The Next Generation of Inflight Noise Cancelling Has no Headphones
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In a quiet nod to a better aircraft experience, Panasonic recently introduced its newest Active Noise Control technology, which can reduce cabin noise without the need for headphones.
TPG was among the first to test the new technology at the Aircraft Interiors Expo in Hamburg, Germany. Panasonic built a special sound booth complete with full-size, business-class seats to show how they are using sound and light technology to help passengers achieve the optimal rest environment at 35,000 feet.
David Bartlett, Panasonic Avionics chief technology officer, explained that traditional noise-canceling headphones can work well to block noise for many passengers but headphones make sleeping on a plane uncomfortable — unless you are upright or on your back.
So Panasonic sound engineers developed technology that allows the noise to be canceled by predicting and blocking the loud noise from aircraft engines.
Unwanted noise is replaced with ambient white noise and other soothing sounds, by strategically placing speakers around the cabin to combat the engine sound during flight.
My experience in a business-class seat in Panasonic’s sound lab allowed me to turn the noise canceling in the cabin on and off with the push of a button. The high-end sounds of the engine simulator were definitely diminished; unfortunately, the low-end sounds were still prevalent.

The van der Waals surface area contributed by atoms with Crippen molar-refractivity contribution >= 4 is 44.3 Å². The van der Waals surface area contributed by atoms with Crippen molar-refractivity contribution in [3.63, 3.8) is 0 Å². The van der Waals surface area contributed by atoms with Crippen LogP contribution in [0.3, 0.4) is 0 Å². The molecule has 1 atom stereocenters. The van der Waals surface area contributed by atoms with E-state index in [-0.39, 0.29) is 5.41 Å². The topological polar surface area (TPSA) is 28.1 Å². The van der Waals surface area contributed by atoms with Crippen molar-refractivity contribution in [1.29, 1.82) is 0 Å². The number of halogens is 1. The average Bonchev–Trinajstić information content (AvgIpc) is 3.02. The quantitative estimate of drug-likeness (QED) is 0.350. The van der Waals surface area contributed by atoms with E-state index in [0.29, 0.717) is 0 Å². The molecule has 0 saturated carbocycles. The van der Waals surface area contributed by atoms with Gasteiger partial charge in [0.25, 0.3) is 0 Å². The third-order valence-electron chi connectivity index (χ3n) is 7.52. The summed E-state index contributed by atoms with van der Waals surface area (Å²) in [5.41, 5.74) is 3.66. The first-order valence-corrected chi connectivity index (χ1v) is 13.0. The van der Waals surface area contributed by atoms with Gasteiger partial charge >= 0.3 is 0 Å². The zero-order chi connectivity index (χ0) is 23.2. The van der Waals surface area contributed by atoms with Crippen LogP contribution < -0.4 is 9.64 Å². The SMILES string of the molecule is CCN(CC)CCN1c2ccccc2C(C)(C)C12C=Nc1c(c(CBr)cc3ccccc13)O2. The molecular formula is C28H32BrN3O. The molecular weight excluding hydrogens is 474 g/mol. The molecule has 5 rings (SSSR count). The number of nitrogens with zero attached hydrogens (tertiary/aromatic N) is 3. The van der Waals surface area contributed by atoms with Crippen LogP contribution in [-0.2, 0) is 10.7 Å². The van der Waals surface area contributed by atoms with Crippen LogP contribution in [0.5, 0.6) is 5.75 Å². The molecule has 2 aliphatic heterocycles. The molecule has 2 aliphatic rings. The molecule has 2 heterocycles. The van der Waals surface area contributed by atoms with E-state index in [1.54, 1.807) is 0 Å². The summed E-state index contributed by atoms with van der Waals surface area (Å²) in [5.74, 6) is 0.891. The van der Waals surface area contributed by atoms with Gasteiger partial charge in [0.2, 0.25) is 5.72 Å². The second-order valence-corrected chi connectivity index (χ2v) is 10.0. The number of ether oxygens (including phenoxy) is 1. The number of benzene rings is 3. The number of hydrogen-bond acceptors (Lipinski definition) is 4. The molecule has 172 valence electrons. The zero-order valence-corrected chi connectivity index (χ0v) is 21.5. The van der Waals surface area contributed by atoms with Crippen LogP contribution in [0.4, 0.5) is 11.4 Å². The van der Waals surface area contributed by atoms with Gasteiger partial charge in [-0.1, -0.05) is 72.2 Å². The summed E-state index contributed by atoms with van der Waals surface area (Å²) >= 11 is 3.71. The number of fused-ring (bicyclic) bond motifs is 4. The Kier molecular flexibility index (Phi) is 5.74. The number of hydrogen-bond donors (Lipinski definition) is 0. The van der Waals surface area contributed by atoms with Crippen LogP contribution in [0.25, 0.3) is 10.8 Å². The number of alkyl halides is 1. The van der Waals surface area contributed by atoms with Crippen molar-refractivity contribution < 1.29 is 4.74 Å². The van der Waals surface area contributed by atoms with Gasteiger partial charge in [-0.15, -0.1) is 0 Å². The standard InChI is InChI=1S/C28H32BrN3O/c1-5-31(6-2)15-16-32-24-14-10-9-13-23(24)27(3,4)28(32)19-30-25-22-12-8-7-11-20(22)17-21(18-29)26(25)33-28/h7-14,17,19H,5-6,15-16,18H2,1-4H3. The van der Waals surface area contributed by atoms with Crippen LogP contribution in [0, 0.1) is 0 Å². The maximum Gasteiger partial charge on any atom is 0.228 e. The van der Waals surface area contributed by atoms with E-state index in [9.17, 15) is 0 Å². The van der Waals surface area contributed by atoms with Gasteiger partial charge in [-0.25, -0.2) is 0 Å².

Panasonic also adds sounds to the sleep cycle, at the same time as canceling unwanted ones — birds chirped as the sun rose through special mood lighting and the experience was not unlike a gentle, though rapid, sunrise.
For passengers in enclosed suites like the new Emirates 777 Suite the news is even better. This technology adapts well to the high walls of a suite and can theoretically be controlled by passengers adjusting noise-canceling speakers within the suite itself, rather than around the cabin.
The bad news is that this technology won’t be coming to a coach cabin anytime soon. Speakers must be positioned in the cabin in such a way that passengers crammed into window seats underneath speakers won’t benefit from the noise-canceling technology.
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